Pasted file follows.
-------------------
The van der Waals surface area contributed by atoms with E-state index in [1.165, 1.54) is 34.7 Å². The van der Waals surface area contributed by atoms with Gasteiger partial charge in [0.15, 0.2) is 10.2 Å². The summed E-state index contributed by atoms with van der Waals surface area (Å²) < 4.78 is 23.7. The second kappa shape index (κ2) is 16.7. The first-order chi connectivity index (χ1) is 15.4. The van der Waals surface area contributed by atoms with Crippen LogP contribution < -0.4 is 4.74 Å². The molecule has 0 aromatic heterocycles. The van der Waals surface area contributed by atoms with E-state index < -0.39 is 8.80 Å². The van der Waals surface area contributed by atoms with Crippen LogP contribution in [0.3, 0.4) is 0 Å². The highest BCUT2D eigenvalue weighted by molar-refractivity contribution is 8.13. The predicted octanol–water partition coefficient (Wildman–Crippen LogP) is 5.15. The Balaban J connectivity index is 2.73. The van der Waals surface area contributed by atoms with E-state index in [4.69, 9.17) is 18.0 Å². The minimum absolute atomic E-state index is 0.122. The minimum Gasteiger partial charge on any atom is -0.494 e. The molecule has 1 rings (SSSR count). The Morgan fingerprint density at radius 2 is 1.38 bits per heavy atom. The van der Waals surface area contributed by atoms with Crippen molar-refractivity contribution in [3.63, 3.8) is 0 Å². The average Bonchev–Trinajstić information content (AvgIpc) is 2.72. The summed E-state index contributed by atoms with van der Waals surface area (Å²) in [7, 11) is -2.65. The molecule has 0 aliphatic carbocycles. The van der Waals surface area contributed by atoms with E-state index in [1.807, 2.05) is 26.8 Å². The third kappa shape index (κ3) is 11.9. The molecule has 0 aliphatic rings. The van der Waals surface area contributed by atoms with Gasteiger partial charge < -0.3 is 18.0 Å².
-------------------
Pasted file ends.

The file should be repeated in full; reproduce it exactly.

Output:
The van der Waals surface area contributed by atoms with E-state index in [1.165, 1.54) is 34.7 Å². The van der Waals surface area contributed by atoms with Gasteiger partial charge in [0.15, 0.2) is 10.2 Å². The summed E-state index contributed by atoms with van der Waals surface area (Å²) < 4.78 is 23.7. The second kappa shape index (κ2) is 16.7. The first-order chi connectivity index (χ1) is 15.4. The van der Waals surface area contributed by atoms with Crippen LogP contribution < -0.4 is 4.74 Å². The molecule has 0 aromatic heterocycles. The van der Waals surface area contributed by atoms with E-state index < -0.39 is 8.80 Å². The van der Waals surface area contributed by atoms with Crippen LogP contribution in [0.3, 0.4) is 0 Å². The highest BCUT2D eigenvalue weighted by molar-refractivity contribution is 8.13. The predicted octanol–water partition coefficient (Wildman–Crippen LogP) is 5.15. The Balaban J connectivity index is 2.73. The van der Waals surface area contributed by atoms with E-state index in [4.69, 9.17) is 18.0 Å². The minimum absolute atomic E-state index is 0.122. The minimum Gasteiger partial charge on any atom is -0.494 e. The molecule has 1 rings (SSSR count). The Morgan fingerprint density at radius 2 is 1.38 bits per heavy atom. The van der Waals surface area contributed by atoms with Crippen molar-refractivity contribution in [3.63, 3.8) is 0 Å². The average Bonchev–Trinajstić information content (AvgIpc) is 2.72. The summed E-state index contributed by atoms with van der Waals surface area (Å²) in [7, 11) is -2.65. The molecule has 0 aliphatic carbocycles. The van der Waals surface area contributed by atoms with E-state index in [1.807, 2.05) is 26.8 Å². The third kappa shape index (κ3) is 11.9. The molecule has 0 aliphatic rings. The van der Waals surface area contributed by atoms with Gasteiger partial charge < -0.3 is 18.0 Å².